Indiana University

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Wednesday, June 20, 2012

Last modified: Wednesday, June 20, 2012

Survey of refugee assistance organizations finds widespread failures to protect LGBTI refugees

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Call to action for June 20 World Refugee Day includes recommendations to address protection gaps

June 20, 2012

SAN FRANCISCO -- As increasing numbers of refugees flee persecution because of their sexual orientation or gender identity, the Organization for Refuge, Asylum & Migration and Indiana University sociologists have released the first survey of attitudes of non-governmental organizations serving asylum-seekers and refugees worldwide.

NGOs provide crucial support and protection for refugees, including essential medical, legal, housing and educational services. The survey, co-authored by researchers in the Department of Sociology in IU Bloomington's College of Arts and Sciences, found that NGOs often fail to adequately protect lesbian, gay, bisexual, transgender and intersex refugees and asylum seekers. Many NGOs ignore the refugees' plights or are ill-equipped to work with LGBTI people. Those gaps were identified across the globe but were starkest in countries where protection is most needed.

For example, nearly all NGOs reported that LGBTI refugees deserve protection, yet a significant minority stated they were not willing to provide that assistance. "Let's be honest, the refugees, the migrants ... who are homosexual or lesbian, they're frowned upon," said one survey respondent.

Neil Grungras, executive director of ORAM, said refugees fleeing persecution because of their sexual orientation or gender identity face further harm from the culture of silence in the international refugee protection system.

"They are placed in housing where they are exposed to violence, or are compelled to hide the true reason they were persecuted, which puts their legal status in jeopardy," he said. "Among the most pervasively and violently persecuted in the world, LGBTI individuals are virtually invisible in the international refugee protection realm."

IU sociologist Oren Pizmony-Levy described a "vicious cycle."

"Many NGOs do not welcome LGBTI refuges, and the asylum seekers don't approach them," he said. "NGOs think that persecution based on sexual orientation or gender identity is not serious, and NGOs tend to overlook the problem."

In follow-up interviews, many respondents said their NGOs lack the tools and knowledge for ensuring their services are open and welcoming, but the NGOs wished they could better serve LGBTI populations.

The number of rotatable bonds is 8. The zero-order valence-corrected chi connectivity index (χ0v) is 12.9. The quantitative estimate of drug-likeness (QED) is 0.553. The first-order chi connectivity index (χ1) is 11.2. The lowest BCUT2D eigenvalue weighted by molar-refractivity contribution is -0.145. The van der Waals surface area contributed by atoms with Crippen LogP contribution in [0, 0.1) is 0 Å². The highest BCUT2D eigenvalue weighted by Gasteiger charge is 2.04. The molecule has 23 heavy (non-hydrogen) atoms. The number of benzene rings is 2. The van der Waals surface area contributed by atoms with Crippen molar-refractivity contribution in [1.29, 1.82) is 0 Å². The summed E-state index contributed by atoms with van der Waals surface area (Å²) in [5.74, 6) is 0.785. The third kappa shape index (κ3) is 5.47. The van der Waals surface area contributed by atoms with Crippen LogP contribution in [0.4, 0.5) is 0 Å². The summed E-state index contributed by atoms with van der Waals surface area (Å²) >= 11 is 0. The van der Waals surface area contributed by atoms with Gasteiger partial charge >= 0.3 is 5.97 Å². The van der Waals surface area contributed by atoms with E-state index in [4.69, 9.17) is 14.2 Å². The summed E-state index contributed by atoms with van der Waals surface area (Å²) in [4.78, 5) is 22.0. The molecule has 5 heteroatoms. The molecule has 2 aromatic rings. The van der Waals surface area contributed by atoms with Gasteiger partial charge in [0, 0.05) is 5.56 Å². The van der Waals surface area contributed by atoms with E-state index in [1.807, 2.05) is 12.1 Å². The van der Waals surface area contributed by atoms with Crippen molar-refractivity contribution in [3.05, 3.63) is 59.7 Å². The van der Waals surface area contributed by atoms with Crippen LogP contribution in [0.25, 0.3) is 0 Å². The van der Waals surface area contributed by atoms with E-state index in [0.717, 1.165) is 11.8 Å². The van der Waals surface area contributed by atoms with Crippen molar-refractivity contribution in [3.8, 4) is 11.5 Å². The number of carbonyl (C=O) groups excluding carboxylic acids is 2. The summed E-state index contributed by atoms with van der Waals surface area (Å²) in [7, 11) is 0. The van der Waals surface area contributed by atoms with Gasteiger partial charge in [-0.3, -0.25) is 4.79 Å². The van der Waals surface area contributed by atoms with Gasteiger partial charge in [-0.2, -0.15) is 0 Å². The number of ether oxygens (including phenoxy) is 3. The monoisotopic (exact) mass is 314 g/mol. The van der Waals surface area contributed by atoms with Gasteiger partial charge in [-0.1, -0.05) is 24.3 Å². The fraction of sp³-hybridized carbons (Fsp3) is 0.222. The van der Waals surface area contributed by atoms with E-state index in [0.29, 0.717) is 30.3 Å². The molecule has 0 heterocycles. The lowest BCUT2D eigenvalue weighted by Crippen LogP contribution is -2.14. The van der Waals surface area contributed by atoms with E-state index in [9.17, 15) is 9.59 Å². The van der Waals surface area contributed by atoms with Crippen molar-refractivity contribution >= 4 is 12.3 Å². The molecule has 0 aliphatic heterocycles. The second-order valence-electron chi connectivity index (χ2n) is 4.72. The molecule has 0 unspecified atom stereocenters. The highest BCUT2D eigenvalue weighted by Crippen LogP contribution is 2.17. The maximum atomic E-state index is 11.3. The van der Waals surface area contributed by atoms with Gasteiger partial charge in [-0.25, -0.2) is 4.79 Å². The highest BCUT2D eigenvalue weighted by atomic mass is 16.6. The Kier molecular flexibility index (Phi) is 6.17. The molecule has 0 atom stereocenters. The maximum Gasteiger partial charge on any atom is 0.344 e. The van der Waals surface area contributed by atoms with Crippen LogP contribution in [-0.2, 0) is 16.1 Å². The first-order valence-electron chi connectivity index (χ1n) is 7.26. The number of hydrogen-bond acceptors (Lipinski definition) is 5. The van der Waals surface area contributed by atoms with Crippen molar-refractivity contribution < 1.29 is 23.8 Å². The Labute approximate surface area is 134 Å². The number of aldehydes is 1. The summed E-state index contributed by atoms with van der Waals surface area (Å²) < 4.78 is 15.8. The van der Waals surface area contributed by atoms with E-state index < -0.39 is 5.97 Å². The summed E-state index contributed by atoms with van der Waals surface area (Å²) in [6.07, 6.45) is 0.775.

In recognition of World Refugee Day on June 20, ORAM issued a call to action with several key recommendations to address the protection gaps for LGBTI refugees:

"No one chooses to be LGBTI, and no one wants to become a refugee," Grungras said. "ORAM calls on those working with refugees to recognize (the Office of the United Nations High Commissioner for Refugees') World Refugee Day by taking steps to ensure LGBTI refugees feel safe in the hands of those tasked with protecting them. Only then can we help those who are forced to flee find safety, regain hope and rebuild their lives."

The report is based on a survey including 384 NGOs from 100 countries. An online survey was distributed in seven languages between May and August 2011, with follow-up interviews conducted later.

The full ORAM report, "Opening Doors: A Global Survey of NGO Attitudes Towards LGBTI Refugees and Asylum Seekers," elaborates on the IU technical report.

The IU technical report, "Global Survey of Non-Governmental Organizations Serving Refugees and Asylum Seekers," is co-authored by Patricia A. McManus, associate professor in the Department of Sociology.

About ORAM

The Organization for Refuge, Asylum & Migration is the only organization focused exclusively on helping vulnerable LGBTI refugees worldwide find safety and rebuild their lives in welcoming communities. ORAM increases global support for refugees and asylum seekers through advocacy and education, as well as technical assistance to people and groups interested in working with refugees, asylees and asylum seekers.

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